On Friday, in the wake of all the allegations against former CBC radio host Jian Ghomeshi, CBC President Hubert Lacroix issued a statement noting, among other things, that:
“As I told a parliamentary committee last year, we have a robust system of training and policy in place to try to create a safe work environment, and to investigate and respond appropriately if incidents occur. This case raises concerns that our systems have not been enough, and that upsets us deeply.”
The parliamentary committee he speaks of is the House of Commons Standing Committee on the Status of Women. Lacroix appeared before it on March 5, 2013 as part of the committee’s study into sexual harassment in federal government workplaces. Lacroix, in his testimony then, was dismissive of the work my colleague Brian Lilley had done using Access to Information requests about sexual harrassment at CBC.
In a few days, The Who will play a concert at ScotiaBank Place, the hockey arena where the Ottawa Senators play and which is a five-minute drive from my home.
Now, my all-time favourite band on most days of the week is The Clash. But on those days of the week when it is not The Clash, my favourite band is The Who. And as The Clash is no longer touring, this tour by The Who is about my only chance to see my other favourite band of all time in live performance.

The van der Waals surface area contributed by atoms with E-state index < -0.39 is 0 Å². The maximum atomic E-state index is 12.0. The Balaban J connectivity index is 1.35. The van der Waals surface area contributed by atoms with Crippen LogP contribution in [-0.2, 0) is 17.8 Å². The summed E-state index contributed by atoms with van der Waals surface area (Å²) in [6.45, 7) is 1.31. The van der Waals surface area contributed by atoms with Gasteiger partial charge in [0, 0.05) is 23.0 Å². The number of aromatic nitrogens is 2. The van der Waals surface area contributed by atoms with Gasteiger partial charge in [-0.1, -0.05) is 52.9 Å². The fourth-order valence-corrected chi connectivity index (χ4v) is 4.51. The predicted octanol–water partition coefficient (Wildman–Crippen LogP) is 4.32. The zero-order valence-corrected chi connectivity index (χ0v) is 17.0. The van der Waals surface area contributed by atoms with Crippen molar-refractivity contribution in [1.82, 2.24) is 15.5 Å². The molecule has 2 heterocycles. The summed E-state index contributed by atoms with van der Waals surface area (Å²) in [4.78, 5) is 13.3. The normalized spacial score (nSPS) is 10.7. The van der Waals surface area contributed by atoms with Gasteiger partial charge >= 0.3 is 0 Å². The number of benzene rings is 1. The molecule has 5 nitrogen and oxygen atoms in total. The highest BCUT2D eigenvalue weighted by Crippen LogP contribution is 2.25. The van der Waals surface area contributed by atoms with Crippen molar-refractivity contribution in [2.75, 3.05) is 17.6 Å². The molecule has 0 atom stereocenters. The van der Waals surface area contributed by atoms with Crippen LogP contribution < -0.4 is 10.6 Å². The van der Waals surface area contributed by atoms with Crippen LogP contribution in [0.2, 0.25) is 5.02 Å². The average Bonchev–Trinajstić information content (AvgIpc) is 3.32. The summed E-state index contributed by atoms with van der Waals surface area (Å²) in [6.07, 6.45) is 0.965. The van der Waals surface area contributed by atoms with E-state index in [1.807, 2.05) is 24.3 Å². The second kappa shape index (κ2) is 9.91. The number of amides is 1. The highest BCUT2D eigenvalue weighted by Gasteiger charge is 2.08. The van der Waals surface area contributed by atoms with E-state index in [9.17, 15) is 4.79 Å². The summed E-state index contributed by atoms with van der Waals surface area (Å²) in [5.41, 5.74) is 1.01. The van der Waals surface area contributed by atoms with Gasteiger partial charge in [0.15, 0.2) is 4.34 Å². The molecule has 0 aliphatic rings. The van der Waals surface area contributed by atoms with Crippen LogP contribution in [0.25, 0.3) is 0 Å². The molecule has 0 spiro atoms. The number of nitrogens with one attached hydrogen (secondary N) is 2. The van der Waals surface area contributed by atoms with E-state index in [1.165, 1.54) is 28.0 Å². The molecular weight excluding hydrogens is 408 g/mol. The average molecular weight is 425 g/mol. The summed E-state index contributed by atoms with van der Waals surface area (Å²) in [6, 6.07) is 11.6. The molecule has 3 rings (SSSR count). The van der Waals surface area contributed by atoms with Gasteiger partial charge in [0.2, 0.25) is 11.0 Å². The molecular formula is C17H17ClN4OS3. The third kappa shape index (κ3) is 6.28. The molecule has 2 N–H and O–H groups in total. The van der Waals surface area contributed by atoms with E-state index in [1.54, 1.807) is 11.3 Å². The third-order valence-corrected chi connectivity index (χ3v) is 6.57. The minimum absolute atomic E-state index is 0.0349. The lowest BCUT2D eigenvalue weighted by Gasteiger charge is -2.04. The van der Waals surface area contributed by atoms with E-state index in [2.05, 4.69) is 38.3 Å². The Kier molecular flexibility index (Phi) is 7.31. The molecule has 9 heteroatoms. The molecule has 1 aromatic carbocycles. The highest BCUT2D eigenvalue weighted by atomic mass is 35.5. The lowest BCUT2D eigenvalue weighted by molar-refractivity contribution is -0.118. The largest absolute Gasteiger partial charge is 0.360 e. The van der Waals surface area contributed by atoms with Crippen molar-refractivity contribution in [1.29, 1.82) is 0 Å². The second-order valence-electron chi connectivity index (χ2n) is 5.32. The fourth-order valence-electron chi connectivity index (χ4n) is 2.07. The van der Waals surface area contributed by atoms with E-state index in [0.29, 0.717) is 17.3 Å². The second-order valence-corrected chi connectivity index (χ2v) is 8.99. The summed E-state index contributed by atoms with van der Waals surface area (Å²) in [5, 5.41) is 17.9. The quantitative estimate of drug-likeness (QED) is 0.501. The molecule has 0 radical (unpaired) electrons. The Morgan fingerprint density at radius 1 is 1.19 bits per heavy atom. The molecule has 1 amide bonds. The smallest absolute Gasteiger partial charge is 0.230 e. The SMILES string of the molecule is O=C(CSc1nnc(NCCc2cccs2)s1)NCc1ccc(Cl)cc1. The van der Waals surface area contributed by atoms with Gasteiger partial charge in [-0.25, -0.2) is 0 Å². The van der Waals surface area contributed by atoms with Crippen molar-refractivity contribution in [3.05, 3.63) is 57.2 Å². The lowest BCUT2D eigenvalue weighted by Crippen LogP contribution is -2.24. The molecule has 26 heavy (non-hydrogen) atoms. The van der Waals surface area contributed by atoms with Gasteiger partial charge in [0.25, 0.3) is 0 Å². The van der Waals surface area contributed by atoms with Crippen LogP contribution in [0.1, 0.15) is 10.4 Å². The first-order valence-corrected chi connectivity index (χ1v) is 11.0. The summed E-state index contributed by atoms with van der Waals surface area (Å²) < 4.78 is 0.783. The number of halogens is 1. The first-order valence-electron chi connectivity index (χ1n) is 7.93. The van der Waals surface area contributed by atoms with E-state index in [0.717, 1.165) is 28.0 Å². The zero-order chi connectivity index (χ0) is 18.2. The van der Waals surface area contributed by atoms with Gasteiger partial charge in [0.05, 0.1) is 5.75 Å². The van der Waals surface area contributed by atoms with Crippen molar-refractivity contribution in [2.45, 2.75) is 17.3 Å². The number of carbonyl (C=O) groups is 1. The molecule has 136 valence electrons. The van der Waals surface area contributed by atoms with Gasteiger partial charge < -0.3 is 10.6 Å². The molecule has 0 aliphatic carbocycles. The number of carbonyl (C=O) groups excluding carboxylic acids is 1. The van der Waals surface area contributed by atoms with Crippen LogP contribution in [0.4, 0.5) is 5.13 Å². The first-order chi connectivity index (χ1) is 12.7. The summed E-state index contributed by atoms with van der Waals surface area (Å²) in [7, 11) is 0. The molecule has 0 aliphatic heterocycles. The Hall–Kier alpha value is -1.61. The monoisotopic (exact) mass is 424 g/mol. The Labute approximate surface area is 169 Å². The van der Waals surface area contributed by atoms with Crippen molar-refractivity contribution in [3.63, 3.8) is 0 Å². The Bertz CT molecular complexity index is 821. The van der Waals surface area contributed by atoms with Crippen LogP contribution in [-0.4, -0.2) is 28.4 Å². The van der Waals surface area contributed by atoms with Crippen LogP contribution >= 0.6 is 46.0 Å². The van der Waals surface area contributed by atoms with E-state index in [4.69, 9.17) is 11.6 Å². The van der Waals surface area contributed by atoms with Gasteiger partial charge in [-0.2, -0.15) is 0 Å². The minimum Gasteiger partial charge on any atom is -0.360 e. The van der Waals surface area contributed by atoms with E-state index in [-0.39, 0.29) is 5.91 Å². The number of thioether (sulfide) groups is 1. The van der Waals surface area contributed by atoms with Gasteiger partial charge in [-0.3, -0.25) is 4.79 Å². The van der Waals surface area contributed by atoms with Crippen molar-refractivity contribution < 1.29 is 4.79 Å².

Fascinating lecture on creativity from John Cleese of Monty Python fame…
To be at our most efficient, we need to be able to switch backwards and forward between [open and closed] modes [of thinking]. But — here’s the problem — we too often get stuck in the closed mode. Under the pressures which are all too familiar to us, we tend to maintain tunnel vision at times when we really need to step back and contemplate the wider view.
This is particularly true, for example, of politicians. The main complaint about them from their nonpolitical colleagues is that they’ve become so addicted to the adrenaline that they get from reacting to events on an hour-by-hour basis that they almost completely lose the desire or the ability to ponder problems in the open mode.